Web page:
OSHKOSH, Wis. — Middle Tennessee State University’s Aerospace Department returned to Wisconsin this week for the world’s largest gathering of aviation enthusiasts, showcasing its recent investments in new training aircraft and the state’s recent decision to invest $62 million for a new flight training campus.
MTSU President Sidney A. McPhee, as well as students and instructors from the College of Basic and Applied Sciences, arrived Sunday, July 24, at EAA AirVenture, a massive weeklong aerospace celebration that attracts more than 10,000 aircraft to Oshkosh each year. Last year’s event drew more than 600,000 visitors.
McPhee and his team met with employers, including Delta, FedEx, Endeavor Air and Republic Airlines. They also visited MTSU Aerospace industry partners, including Diamond Aircraft, Piper Aircraft and Garman flight navigation systems.
The president also connected with Brig. Gen. Regena Aye, vice commander of Civil Air Patrol, the volunteer civilian auxiliary of the U.S. Air Force and a partner with MTSU Aerospace since 2014.
But the real opportunity, McPhee said, is the opportunity to meet and reconnect with alumni at MTSU’s large tent behind the EAA Control Tower. The university on Wednesday, July 27, will host a barbeque reception for alumni and supporters at EAA space, which includes one of Aerospace’s DA-40 Diamond training aircraft.
“I truly value the opportunity to talk with our accomplished alumni, many of whom are captains for major airlines and executives at aviation companies, when they see our True Blue colors and logos,” he said. “MTSU, as a national standard bearer in aerospace education, needs a large and visible presence at this impressive aviation event.”
Many alumni stopped by to congratulate McPhee on the decision by Gov. Bill Lee and the Tennessee General Assembly to allocate $62 million to MTSU for a state-of-the-art facility to accommodate the Aerospace program’s current and expected growth. MTSU also recently purchased 10 additional Diamond trainers that will allow expanded training for students.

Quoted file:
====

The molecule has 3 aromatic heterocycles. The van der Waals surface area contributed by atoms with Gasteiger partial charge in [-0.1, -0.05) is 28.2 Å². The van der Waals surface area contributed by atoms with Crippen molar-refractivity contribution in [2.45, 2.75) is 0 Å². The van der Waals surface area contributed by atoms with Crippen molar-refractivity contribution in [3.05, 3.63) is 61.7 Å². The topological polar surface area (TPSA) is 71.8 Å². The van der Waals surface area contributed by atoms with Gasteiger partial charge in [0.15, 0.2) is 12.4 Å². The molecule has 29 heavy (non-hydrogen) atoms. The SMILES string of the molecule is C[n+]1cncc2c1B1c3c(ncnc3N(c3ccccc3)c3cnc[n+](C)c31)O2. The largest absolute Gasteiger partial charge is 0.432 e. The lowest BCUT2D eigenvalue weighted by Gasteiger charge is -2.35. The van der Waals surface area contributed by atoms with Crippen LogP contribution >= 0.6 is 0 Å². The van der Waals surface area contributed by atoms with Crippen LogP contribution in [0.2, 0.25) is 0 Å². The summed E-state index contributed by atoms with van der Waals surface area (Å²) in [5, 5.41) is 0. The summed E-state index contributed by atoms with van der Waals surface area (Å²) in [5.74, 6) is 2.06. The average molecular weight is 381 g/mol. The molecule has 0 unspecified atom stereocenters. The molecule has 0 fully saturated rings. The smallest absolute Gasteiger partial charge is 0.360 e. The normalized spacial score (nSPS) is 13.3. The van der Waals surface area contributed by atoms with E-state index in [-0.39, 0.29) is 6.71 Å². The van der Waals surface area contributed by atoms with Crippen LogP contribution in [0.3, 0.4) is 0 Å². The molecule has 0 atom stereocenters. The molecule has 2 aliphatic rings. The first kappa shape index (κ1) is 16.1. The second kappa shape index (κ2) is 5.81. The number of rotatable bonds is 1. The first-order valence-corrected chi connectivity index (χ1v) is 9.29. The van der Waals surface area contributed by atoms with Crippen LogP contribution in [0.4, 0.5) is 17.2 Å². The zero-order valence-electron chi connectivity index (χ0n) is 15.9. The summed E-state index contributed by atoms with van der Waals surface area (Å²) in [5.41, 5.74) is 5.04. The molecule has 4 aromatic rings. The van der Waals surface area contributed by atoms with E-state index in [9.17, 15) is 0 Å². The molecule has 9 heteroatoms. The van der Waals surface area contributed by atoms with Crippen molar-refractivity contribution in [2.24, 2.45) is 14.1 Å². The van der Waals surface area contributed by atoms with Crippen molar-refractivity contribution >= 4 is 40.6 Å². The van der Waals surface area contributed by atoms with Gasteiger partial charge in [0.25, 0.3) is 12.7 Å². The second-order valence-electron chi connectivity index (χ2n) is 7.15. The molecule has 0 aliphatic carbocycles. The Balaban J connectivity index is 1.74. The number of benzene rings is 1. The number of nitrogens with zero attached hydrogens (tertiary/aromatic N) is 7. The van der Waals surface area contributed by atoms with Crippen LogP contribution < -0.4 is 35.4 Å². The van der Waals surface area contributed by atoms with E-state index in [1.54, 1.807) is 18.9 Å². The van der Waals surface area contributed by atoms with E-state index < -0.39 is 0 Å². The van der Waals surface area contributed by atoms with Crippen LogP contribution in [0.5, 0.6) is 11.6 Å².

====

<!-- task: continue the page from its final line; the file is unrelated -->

“So many described this as a game-changer for MTSU,” he said.
Matt Ivey, a professional pilot graduate and flight instructor from Murfreesboro, said it was a thrill just to be in Oshkosh.
Ivey, a former CAP cadet, said, “It was an honor to meet the general and discuss how to bring aviation to younger generations.”
MTSU senior and soon-to-be alumna Emilie Blankenship of McMinnville, Tennessee, is set to graduate in August with a professional pilot and flight dispatch degree with a minor in management. She currently serves as a flight instructor and stage check instructor.
“I joined the EAA Chapter 419 while still a student at MTSU to be more involved in the general aviation at the Murfreesboro airport. Since joining I have had the pleasure of volunteering with one of their Young Eagle Flights on Saturdays and enjoying the company and community of my fellow aviators,” Blankenship said.
“I am proud to be a part of such an incredible organization that works to inspire young people and bring pilots together.”
Aye, the CAP national vice commander, thanked McPhee, Basic and Applied Sciences Dean Greg Van Patten and Aerospace Chair Chaminda Prelis for resuming in-person activities with the Air Force auxiliary that were canceled in 2020 and 2021 due to the pandemic.
MTSU, which renewed its partnership with CAP at last year’s EAA AirVenture, hosted almost 40 cadets from across the country in late June for the CAP National Cadet Engineering Technology Academy, one of the organization’s premier national cadet special activities.
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